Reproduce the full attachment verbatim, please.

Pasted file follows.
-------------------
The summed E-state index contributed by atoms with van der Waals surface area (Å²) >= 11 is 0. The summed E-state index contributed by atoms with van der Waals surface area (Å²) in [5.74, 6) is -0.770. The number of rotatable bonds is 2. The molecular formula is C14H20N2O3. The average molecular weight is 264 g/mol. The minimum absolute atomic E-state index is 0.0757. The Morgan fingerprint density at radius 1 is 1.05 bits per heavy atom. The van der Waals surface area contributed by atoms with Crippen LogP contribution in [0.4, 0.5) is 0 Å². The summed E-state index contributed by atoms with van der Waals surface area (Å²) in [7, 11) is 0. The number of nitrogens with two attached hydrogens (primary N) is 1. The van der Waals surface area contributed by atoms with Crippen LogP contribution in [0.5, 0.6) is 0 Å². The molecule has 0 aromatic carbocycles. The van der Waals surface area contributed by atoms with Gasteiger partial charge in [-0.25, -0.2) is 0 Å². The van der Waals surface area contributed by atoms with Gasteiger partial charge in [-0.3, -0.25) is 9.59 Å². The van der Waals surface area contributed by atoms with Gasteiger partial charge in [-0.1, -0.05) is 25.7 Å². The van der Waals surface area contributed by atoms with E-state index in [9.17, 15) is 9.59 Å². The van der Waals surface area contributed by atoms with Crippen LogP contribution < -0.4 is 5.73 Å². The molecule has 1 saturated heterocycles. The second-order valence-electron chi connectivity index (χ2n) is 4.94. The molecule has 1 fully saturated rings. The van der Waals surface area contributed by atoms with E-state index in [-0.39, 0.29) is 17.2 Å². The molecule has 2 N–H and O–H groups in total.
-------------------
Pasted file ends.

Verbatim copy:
The summed E-state index contributed by atoms with van der Waals surface area (Å²) >= 11 is 0. The summed E-state index contributed by atoms with van der Waals surface area (Å²) in [5.74, 6) is -0.770. The number of rotatable bonds is 2. The molecular formula is C14H20N2O3. The average molecular weight is 264 g/mol. The minimum absolute atomic E-state index is 0.0757. The Morgan fingerprint density at radius 1 is 1.05 bits per heavy atom. The van der Waals surface area contributed by atoms with Crippen LogP contribution in [0.4, 0.5) is 0 Å². The summed E-state index contributed by atoms with van der Waals surface area (Å²) in [7, 11) is 0. The number of nitrogens with two attached hydrogens (primary N) is 1. The van der Waals surface area contributed by atoms with Crippen LogP contribution in [0.5, 0.6) is 0 Å². The molecule has 0 aromatic carbocycles. The van der Waals surface area contributed by atoms with Gasteiger partial charge in [-0.25, -0.2) is 0 Å². The van der Waals surface area contributed by atoms with Gasteiger partial charge in [-0.3, -0.25) is 9.59 Å². The van der Waals surface area contributed by atoms with Gasteiger partial charge in [-0.1, -0.05) is 25.7 Å². The van der Waals surface area contributed by atoms with E-state index in [9.17, 15) is 9.59 Å². The van der Waals surface area contributed by atoms with Crippen LogP contribution < -0.4 is 5.73 Å². The molecule has 1 saturated heterocycles. The second-order valence-electron chi connectivity index (χ2n) is 4.94. The molecule has 1 fully saturated rings. The van der Waals surface area contributed by atoms with E-state index in [-0.39, 0.29) is 17.2 Å². The molecule has 2 N–H and O–H groups in total.